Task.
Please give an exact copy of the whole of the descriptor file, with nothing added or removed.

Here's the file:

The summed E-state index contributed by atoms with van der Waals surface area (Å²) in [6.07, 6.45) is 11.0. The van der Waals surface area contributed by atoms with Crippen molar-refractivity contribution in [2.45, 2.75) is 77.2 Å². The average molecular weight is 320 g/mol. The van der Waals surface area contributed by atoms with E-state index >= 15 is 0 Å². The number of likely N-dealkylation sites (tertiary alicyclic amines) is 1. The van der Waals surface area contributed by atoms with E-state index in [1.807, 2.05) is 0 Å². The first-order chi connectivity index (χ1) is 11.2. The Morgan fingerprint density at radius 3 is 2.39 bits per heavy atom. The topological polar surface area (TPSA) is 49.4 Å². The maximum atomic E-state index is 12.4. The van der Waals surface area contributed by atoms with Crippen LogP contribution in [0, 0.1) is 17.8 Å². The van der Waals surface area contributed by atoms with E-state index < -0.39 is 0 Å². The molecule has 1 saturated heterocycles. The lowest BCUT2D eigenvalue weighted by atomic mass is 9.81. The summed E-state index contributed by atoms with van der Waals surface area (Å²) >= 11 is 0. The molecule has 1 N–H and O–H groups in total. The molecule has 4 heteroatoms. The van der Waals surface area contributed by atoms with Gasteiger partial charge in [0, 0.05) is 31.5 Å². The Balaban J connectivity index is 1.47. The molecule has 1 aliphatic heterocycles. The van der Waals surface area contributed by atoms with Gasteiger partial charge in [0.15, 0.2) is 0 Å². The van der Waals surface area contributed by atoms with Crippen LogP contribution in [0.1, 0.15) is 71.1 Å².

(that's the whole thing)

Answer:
The summed E-state index contributed by atoms with van der Waals surface area (Å²) in [6.07, 6.45) is 11.0. The van der Waals surface area contributed by atoms with Crippen molar-refractivity contribution in [2.45, 2.75) is 77.2 Å². The average molecular weight is 320 g/mol. The van der Waals surface area contributed by atoms with E-state index >= 15 is 0 Å². The number of likely N-dealkylation sites (tertiary alicyclic amines) is 1. The van der Waals surface area contributed by atoms with E-state index in [1.807, 2.05) is 0 Å². The first-order chi connectivity index (χ1) is 11.2. The Morgan fingerprint density at radius 3 is 2.39 bits per heavy atom. The topological polar surface area (TPSA) is 49.4 Å². The maximum atomic E-state index is 12.4. The van der Waals surface area contributed by atoms with Crippen LogP contribution in [0, 0.1) is 17.8 Å². The van der Waals surface area contributed by atoms with E-state index < -0.39 is 0 Å². The molecule has 1 saturated heterocycles. The lowest BCUT2D eigenvalue weighted by atomic mass is 9.81. The summed E-state index contributed by atoms with van der Waals surface area (Å²) >= 11 is 0. The molecule has 1 N–H and O–H groups in total. The molecule has 4 heteroatoms. The van der Waals surface area contributed by atoms with Gasteiger partial charge in [0, 0.05) is 31.5 Å². The Balaban J connectivity index is 1.47. The molecule has 1 aliphatic heterocycles. The van der Waals surface area contributed by atoms with Gasteiger partial charge in [0.15, 0.2) is 0 Å². The van der Waals surface area contributed by atoms with Crippen LogP contribution in [0.1, 0.15) is 71.1 Å².